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Summer Law Clerks - Michigan Advocacy Program (MAP)

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Michigan Advocacy Program (MAP) is seeking applicants for the position of Summer Law Clerk in all of our offices:

  1. Legal Services of South Central Michigan: LSSCM provides civil legal representation to low income persons, with an emphasis on homelessness prevention, domestic violence prevention, and access to needs-based governmental benefits. LSSCM has offices in Ann Arbor, Battle Creek, Jackson, Lansing, and Monroe. lsscm.org
  2. Family Law Project: FLP, located in Ann Arbor, represents low-income survivors of domestic violence in family law and other matters. lsscm.org
  3. Farmworker Legal Services: FLS, located in Kalamazoo and Ann Arbor, provides direct representation to indigent migrant and seasonal farmworkers and their dependents with an emphasis on employment-related claims including wage disputes, unsafe working conditions, inadequate housing, illegal evictions, issues related to their immigration status, denial of access to education and other public services, and discrimination. The majority of the FLS interns will be in Kalamazoo. To work at FLS, conversational Spanish is required. farmworkerlaw.org
  4. Michigan Poverty Law Program: MPLP, located in Ann Arbor, provides state support services to legal aid attorneys and other poverty law advocates throughout Michigan. These services include case consultation, research and drafting support, co-counseling and other case assistance; planning and managing statewide skills and substantive law trainings and task forces; legislative tracking, interpretation, education and lobbying to protect the rights of the legal aid client base; and representing the interests of legal aid advocates and clients in statewide task forces, state bar sections and committees, and other advocacy-oriented groups. mplp.org
  5. Michigan Immigrant Rights Center: MIRC provides direct services to immigrant clients focusing on domestic violence and victims of crimes, citizenship, unaccompanied minors in removal proceedings, migrant farmworker law, and impact representation. MIRC also provides technical and co-counsel assistance and training to Michigan legal aid and pro bono attorneys handling immigration and immigrant rights matters, systemic advocacy on behalf of Michigan's low-income immigrants and their families, legislative and legal development tracking and analysis, coalition-building among immigration assistance providers and immigrant advocacy organizations statewide, and support and training for domestic violence survivor attorneys and advocates regarding the rights of battered immigrants. Conversational Spanish ability is preferred. MIRC hosts summer interns in Ann Arbor and Kalamazoo. michiganimmigrant.org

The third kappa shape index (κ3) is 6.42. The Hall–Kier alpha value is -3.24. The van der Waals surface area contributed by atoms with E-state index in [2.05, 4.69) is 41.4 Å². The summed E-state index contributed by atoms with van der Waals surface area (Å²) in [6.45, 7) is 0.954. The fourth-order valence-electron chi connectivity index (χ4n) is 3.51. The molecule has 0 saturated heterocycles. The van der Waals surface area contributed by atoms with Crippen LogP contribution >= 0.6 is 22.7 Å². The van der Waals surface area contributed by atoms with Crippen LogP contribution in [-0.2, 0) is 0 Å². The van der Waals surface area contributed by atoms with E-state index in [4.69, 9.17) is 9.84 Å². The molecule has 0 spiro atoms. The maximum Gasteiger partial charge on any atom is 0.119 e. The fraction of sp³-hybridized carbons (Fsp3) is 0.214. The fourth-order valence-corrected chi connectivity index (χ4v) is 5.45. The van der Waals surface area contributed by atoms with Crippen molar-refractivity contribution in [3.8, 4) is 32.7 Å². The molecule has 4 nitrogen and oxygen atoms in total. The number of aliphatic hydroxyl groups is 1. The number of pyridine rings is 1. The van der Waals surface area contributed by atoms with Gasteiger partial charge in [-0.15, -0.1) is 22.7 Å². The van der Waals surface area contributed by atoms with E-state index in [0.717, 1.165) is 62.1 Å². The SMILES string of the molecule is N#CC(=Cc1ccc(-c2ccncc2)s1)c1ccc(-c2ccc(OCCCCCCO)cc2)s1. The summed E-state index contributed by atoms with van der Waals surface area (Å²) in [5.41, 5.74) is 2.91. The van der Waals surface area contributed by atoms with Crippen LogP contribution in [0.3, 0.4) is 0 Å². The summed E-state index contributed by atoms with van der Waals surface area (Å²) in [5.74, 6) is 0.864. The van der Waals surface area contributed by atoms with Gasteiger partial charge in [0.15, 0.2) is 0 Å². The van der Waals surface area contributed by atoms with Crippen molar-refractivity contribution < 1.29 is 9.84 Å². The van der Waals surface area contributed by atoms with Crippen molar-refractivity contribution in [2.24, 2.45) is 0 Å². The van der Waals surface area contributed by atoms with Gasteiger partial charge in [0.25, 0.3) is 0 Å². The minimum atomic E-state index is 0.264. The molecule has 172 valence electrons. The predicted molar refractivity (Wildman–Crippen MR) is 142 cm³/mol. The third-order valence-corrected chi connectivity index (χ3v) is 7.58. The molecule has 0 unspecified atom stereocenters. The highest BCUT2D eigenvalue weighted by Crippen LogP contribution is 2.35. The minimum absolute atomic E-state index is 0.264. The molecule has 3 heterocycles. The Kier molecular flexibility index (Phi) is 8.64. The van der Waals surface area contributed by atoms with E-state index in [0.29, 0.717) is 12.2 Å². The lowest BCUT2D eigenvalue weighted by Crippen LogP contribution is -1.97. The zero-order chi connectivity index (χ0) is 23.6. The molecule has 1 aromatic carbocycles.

6. Michigan Elder Justice Initiative: MEJI, located in Lansing, advocates for low-income older adults and people with disabilities on issues related to healthcare, benefits, long term care, elder abuse, and individual rights. MEJI has a number of grant funded projects including serving as the ombudsman for residents of long term care facilities and beneficiaries enrolled in the MI Health Link project, promoting the rights of Medicaid and Medicare beneficiaries, and engaging in elder abuse prevention efforts. In addition, MEJI provides advice and support to legal services lawyers and other advocates serving low income elders and people with disabilities across the state. MEJI also undertakes systemic advocacy efforts, often in collaboration with state and federal advocacy partners. meji.org

Job Description: Law clerks work under the supervision of our staff attorneys on all aspects of our work. Depending on the office, a law clerk’s work may include conducting client interviews, drafting pleadings, legal research, appearing in court hearings under the Michigan student practice rule, assessing legal problems, conveying legal advice through oral and written communication, conducting outreach to migrant labor camps, conducting educational seminars for clients and migrant agency staff, legal research and writing related to individual cases and broader policy issues, legislative tracking and analysis, and other systemic advocacy projects in one or more poverty law areas (housing, public benefits, consumer, foreclosure, and family law).

Qualifications for all positions: Law students must have at least one year of law school completed by June 2018. It is helpful if applicants have experience working with low-income persons and a commitment to assisting underserved populations. MAP is an equal opportunity employer. All interested individuals, including people of color, women, LGBT persons, and people with disabilities are encouraged to apply.

Funding: Applicants are strongly encouraged to apply for outside funding (e.g. law school fellowships, Equal Justice America), but these positions may be paid if outside funding is not available.

To apply: In your cover letter, indicate which offices you are interested in.

  1. Submit this application form: Google Form
  2. Send a resume and cover letter as an attachment(s) to jobs@lsscm.org with “Summer 2018: Your Name” as the subject. In your cover letter, please indicate which offices you are interested in for Summer 2018.

Applications will be reviewed on a rolling basis.

Questions: Email Alyson Robbins, Manager of Outreach & Development, at arobbins@lsscm.org

Date Posted: Dec 08, 2017

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